Building Awareness is Critical to Building Markets

In a recent Power for All survey of leading decentralized renewable energy (DRE) companies (stay tuned for full results in March), marketing campaigns were pinpointed as “crucial for raising awareness about the benefits” of DRE—with the majority of respondents ranking them first in importance for effective market building programs. In line with both research on reaching base-of-the-pyramid consumers, and the clear upward trajectory of energy access following consumer awareness campaigns, the survey results inspired us to look more closely at the question: What makes a successful DRE awareness campaign? Luckily, there are some impressive examples.

“Above the line” engagement—aka advertising by radio, television, mobile and the internet—is a vital tool in the arsenal of any organization highlighting new products and services. In the DRE sector, initiatives such as CEED’s 100% Bihar have raised the profile of distributed solutions by gathering support from high-profile Bollywood stars (as well as “The Hulk” from Hollywood fame), while the multi-country Lighting Global education campaigns have led the way in awareness raising through engaging media content: from television adverts, to radio, billboards to comic books.

Yet in unelectrified regions, the lack of access to key information channels presents a complex challenge. Televisions might only be watched on rare occasions, and households may not have access to radio, or print media. “Below the line”—or direct ‘one-to-one’ outreach—has therefore become a vital feature of DRE demand-creation campaigns. From the extensive work of the Lighting Global teams, including direct outreach in over 9,000 villages in India, to targeted actions to engage women’s groups, faith leaders, and communities across Africa, word-of-mouth knowledge sharing has been instrumental in catalyzing market growth. And this success has provided important lessons for emerging markets. December saw Sierra Leone incorporate key elements of direct outreach into its new Energy Revolution program, with solar road-shows and fairs, and the education of young people via the country’s network of Ataya bases (tea shops).

Although awareness is a key to achieving clean energy access, so too is building trust. In low-income communities, investment in a solar light or home system, or commitment to sign up to a mini-grid, is a significant purchase decision. In the early stage of East Africa’s market growth, the importance of learning about the benefits of DRE through a respected source was a critical learning of the SolarAid in Tanzania. After-sales data showed unparalleled success when a community was told about solar by a teacher, so the organization began working closely with the education network to reach communities through local schools, leading to over 1.7 million solar light sales in three years, and over $300 million in savings for families living below the poverty line.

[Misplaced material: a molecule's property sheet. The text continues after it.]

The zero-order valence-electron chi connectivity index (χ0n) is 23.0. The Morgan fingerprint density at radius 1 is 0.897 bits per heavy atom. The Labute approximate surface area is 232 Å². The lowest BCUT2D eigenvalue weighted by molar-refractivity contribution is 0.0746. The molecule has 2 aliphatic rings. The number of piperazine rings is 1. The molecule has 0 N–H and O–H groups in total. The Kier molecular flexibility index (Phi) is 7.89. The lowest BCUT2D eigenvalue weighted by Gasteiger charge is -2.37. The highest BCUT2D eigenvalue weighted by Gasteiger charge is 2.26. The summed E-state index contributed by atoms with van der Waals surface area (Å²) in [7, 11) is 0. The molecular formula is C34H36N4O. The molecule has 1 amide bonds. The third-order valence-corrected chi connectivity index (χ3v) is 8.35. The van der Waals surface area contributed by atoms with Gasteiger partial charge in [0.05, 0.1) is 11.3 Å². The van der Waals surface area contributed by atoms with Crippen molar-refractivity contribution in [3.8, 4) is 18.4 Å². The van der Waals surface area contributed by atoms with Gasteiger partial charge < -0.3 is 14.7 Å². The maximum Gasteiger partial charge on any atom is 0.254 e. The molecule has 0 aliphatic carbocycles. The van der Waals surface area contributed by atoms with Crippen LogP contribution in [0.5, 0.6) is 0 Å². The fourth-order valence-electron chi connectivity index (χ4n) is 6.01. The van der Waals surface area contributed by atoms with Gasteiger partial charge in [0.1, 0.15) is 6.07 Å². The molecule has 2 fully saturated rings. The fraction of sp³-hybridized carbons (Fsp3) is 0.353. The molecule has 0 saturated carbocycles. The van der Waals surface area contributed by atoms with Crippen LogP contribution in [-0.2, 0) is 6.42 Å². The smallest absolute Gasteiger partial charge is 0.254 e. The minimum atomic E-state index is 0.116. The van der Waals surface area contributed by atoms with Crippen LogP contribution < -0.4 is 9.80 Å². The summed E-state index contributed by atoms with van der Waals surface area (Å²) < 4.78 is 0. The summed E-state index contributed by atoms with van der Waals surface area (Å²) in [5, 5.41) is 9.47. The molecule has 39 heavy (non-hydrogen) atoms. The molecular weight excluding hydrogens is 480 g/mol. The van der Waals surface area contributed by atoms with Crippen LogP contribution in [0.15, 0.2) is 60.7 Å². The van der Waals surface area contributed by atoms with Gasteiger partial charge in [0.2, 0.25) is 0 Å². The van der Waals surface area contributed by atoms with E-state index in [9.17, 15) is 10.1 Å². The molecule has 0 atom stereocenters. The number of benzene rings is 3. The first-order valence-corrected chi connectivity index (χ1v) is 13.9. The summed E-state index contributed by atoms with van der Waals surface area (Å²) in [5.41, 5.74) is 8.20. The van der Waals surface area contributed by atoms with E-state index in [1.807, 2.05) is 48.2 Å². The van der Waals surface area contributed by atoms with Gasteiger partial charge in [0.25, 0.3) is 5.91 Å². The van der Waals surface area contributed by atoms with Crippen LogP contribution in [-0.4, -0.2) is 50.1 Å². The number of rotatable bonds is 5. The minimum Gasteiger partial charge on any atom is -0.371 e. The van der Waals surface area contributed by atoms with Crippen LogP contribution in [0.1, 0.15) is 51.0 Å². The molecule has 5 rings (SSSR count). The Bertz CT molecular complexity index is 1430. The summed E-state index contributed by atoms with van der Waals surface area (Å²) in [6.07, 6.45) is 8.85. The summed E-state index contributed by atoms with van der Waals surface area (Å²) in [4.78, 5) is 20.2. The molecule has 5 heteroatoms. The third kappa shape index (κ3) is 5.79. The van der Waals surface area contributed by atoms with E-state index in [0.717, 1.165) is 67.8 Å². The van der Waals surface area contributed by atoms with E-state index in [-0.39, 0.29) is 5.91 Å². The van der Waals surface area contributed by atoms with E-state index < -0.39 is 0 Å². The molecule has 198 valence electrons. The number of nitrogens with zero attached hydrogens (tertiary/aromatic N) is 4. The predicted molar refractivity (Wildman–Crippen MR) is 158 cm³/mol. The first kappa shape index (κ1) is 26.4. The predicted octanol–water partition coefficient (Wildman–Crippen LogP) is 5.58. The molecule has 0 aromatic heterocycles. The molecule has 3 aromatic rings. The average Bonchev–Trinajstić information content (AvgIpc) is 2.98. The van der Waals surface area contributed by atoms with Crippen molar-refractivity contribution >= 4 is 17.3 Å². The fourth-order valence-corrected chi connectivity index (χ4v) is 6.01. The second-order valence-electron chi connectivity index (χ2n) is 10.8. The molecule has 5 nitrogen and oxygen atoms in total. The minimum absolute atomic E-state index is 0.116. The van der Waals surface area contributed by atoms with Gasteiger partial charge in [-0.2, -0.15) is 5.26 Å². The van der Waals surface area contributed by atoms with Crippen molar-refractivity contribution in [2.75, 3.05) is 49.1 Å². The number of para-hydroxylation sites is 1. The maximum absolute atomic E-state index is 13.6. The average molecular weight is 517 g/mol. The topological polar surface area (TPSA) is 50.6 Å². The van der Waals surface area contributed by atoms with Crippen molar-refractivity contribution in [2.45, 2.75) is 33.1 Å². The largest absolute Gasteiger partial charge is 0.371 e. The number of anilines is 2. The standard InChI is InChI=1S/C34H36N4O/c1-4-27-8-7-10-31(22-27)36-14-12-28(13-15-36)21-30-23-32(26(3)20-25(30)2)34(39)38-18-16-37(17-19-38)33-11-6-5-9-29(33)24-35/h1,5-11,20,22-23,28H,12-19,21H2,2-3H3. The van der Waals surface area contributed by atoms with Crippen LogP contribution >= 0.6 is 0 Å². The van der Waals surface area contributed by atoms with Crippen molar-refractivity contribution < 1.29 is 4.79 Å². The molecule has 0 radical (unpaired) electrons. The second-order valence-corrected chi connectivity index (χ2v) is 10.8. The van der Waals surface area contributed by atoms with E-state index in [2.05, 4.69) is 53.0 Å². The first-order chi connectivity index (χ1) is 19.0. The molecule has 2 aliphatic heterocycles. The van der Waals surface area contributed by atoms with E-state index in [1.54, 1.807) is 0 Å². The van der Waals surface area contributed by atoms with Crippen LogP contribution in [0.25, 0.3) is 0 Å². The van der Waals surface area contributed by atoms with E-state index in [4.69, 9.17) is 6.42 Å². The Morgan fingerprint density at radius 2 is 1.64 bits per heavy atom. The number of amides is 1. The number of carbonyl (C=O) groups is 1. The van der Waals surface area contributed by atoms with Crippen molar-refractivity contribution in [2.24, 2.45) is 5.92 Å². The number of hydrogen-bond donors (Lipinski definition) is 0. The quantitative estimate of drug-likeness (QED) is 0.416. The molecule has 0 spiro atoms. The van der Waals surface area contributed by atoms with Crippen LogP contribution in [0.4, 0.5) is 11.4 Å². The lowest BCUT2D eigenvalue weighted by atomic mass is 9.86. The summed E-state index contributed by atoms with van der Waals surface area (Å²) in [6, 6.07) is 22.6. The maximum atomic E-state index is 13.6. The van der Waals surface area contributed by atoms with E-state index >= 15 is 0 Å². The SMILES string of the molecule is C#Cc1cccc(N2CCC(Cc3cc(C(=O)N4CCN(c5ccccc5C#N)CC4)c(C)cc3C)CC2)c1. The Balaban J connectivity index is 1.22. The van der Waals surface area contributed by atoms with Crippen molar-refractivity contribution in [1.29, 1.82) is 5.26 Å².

Similarly, endorsement of DRE products via trusted agricultural cooperatives, and local chieftains has rapidly accelerated the uptake of decentralized technologies. And in Rwanda, the imihigo tradition has taken DRE knowledge-sharing one step further. As well as providing a forum for discussion through the country’s indigenous knowledge-sharing system, imihigo (or “goal setting”) has led to individuals and families, as well as community leaders, committing to meeting energy-related development targets. Early research by UCL / BBOXX found that over 40 percent of solar home system users interviewed had energy targets in their households, with 50 percent reporting energy targets at the umudugudu (village) level.

Momentum on awareness is certainly rolling, and in more established markets it is already enabling even greater innovation, impact and opportunity. In Bangladesh, energy literacy through the IDCOL program has led innovative breakthroughs—such as the MESOLshare peer-to-peer solar utility model— awareness about solar lights in East Africa has primed the market for solar home system markets and mini-grids, and knowledge gathered from micro-hydro programs in Indonesia, Sri Lanka and Nepal is now being used to highlight its potential across South East Asia.

Yet with awareness also comes demand that must then be met. And while the importance of awareness should not be underestimated, neither should the need for joined up planning to avoid market spoilage and dashed expectations. In Tanzania, increased awareness and demand in 2014-5 led to an influx of low-quality solar lights faster than companies selling quality products were able to finance their extension into new regions; while in the mini-grid space, the hopes of villagers who have seen the benefits of mini-grid systems in neighboring settlements can be raised, only for them to find that there is no national planning for similar services to be provided to their homes and businesses.

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Source: Power for All